Matthew Rojansky, director of the Kennan Institute at the Wilson Center, told CNBC that the numbers seem to add up, but he disagreed with Jensen's analysis, saying that the increase in fighters has been one of the major motives for Russia to be involved in the Syrian conflict.
"It's very similar to the logic expressed by the U.S. administration during the prolonged Iraq conflict — better to fight the terrorists over there than at home," Rojansky said.
TSG's report concluded that it's too early to judge whether or not the rise is a result of Russia stepping up its involvement in the Syrian civil war, since other world powers have increased their presence in Syria.
Notwithstanding the pledge of allegiance to ISIS from one of the two San Bernardino mass killers, TSG's report stated: "Even after a year of increasing intensity, the campaign launched against the Islamic State and Jabhat al-Nusra by the United States has made little difference to the number of recruits from North America, which has remained relatively flat."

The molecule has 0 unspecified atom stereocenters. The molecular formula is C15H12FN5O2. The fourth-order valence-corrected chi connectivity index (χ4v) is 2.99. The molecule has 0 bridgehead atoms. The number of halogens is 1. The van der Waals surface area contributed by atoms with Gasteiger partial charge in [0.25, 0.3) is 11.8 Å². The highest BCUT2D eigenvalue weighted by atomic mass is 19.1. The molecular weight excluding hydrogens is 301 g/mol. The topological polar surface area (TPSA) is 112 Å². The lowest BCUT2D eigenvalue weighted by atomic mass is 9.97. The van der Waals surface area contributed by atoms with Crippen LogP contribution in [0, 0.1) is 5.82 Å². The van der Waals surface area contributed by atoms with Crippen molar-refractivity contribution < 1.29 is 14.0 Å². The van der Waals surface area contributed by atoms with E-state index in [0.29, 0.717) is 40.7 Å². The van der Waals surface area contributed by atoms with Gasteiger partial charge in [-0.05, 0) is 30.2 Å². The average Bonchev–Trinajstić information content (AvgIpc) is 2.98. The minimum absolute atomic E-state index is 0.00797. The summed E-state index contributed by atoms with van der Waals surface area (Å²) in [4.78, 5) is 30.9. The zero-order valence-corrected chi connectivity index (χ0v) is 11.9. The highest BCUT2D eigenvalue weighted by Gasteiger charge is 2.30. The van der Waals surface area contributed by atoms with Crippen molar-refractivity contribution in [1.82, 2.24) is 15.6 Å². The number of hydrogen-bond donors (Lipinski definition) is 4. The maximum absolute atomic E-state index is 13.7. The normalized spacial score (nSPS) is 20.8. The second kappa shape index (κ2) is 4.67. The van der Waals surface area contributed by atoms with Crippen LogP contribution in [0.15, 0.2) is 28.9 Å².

The report concludes, "The appeal of the Islamic State appears to be as strong as before, despite — or in some cases because of — the multiplying examples of its horrific violence and increasing totalitarianism."
TSG's management includes several former FBI, CIA, Department of Homeland Security and other counterterrorism officials.